A 2001 Barna Group study, “Practical Outcomes Replace Biblical Principles As the Moral Standard“ conducted via telephone interviews with a nationwide random sample of 1003 adults found that atheists and agnostics in America were more likely than theists to look upon the following behaviors as morally acceptable: illegal drug use, excessive drinking, sexual relationships outside of marriage, abortion, cohabitating with someone of opposite sex outside of marriage, obscene language, gambling, pornography and obscene sexual behaviour, and engaging in homosexuality/bisexuality. The study also suggest that atheists seem to have significant problems with excess alcohol usage and “is considered morally acceptable among one-third of the population.” Just under half of all non-Christian adults (46%) claim that drunkenness is morally acceptable, whereas only 20% of born again Christians saw likewise.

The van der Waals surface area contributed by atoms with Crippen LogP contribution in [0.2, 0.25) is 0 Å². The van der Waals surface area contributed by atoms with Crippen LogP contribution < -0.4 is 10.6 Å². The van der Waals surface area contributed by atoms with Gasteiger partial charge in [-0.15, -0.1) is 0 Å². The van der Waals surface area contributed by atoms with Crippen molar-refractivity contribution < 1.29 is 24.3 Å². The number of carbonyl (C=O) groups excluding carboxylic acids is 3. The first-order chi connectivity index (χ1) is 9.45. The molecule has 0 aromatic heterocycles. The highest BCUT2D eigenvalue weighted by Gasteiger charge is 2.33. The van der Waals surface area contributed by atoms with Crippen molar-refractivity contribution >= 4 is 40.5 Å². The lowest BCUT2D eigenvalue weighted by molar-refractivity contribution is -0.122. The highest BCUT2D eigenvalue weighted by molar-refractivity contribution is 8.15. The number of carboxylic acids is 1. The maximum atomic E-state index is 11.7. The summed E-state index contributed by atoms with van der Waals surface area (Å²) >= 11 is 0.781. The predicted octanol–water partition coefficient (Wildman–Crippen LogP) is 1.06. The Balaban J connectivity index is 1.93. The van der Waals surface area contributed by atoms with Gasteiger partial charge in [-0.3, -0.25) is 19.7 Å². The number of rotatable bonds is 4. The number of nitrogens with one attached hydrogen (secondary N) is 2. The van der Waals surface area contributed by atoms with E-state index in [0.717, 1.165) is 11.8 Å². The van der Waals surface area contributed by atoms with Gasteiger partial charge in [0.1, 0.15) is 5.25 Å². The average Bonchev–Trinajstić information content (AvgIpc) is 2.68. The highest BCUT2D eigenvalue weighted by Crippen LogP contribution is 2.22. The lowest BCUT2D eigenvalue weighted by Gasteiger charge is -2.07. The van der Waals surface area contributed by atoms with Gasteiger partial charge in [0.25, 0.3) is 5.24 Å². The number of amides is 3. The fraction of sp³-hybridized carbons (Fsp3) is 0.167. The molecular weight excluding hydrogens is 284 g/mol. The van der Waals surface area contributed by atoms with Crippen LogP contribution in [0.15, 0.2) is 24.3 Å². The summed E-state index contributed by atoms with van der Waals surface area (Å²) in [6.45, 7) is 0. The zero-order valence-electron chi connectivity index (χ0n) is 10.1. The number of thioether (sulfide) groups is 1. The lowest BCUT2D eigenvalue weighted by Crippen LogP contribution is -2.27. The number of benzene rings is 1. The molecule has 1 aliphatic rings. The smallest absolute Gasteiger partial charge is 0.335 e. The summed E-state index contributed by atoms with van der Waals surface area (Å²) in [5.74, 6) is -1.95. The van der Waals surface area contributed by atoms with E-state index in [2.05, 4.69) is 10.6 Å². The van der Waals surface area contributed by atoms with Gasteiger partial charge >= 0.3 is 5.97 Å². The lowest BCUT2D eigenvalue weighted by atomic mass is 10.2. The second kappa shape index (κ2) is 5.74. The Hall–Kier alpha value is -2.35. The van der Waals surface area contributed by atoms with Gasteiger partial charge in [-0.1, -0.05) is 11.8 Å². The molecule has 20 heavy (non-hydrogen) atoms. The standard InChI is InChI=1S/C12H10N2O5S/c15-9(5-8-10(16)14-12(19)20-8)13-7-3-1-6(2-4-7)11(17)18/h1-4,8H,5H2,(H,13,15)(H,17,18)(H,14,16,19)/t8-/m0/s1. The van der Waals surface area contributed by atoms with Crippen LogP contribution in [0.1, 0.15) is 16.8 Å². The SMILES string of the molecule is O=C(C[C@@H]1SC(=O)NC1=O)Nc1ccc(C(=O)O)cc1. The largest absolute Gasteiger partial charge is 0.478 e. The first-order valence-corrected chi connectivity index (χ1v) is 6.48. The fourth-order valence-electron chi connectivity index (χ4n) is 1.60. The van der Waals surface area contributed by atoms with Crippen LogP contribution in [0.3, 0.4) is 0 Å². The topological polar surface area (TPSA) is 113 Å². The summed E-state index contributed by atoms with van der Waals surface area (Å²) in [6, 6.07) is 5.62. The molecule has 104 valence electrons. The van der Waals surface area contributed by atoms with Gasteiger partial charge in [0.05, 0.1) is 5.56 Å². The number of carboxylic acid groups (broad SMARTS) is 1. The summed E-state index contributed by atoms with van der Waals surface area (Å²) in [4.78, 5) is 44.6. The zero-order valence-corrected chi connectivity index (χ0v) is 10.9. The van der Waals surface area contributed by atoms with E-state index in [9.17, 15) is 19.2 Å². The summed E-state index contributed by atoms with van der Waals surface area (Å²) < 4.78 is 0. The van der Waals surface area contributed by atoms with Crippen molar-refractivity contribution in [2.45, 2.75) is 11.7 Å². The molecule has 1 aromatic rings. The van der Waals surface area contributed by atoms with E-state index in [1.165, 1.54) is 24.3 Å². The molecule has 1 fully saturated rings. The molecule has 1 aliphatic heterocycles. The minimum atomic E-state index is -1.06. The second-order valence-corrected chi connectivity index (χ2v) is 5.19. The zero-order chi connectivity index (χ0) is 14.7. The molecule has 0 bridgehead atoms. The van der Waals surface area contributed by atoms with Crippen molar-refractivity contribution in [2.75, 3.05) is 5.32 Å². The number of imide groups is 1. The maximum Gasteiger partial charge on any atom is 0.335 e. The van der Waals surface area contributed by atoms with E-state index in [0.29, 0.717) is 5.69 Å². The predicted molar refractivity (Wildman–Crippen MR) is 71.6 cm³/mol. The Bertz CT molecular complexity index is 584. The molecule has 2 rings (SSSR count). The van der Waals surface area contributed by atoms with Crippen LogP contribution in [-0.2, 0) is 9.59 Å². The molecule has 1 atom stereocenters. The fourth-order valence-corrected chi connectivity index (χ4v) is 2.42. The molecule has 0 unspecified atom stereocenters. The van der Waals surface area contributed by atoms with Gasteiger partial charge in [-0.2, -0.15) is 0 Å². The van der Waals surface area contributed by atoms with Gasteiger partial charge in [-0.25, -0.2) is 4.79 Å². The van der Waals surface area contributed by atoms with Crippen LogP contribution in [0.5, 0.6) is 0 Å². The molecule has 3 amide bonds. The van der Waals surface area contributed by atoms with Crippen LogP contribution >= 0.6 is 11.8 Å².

Foul, profane language is deemed appropriate by 37% of non-Christians, whereas 22% born again Christians saw it as appropriate. Among atheists profanity is deemed appropriate by 64% of them, and 53% of young adults also see no problem with profane language.
According to the Barna Group almost three-quarters of American adults (74%) say they are concerned about the moral condition of the nation. 41% of all adults surveyed believe that abortion should be legal in all or almost all circumstances and 55% said it should not be legal under any circumstances or only in a few special circumstances.
Americans are more accepting of homosexuality. Almost half of all the adults (48%) believe that sexual relations between consenting adults of the same gender should be legal, although only half as many say that such relations are morally acceptable (25%).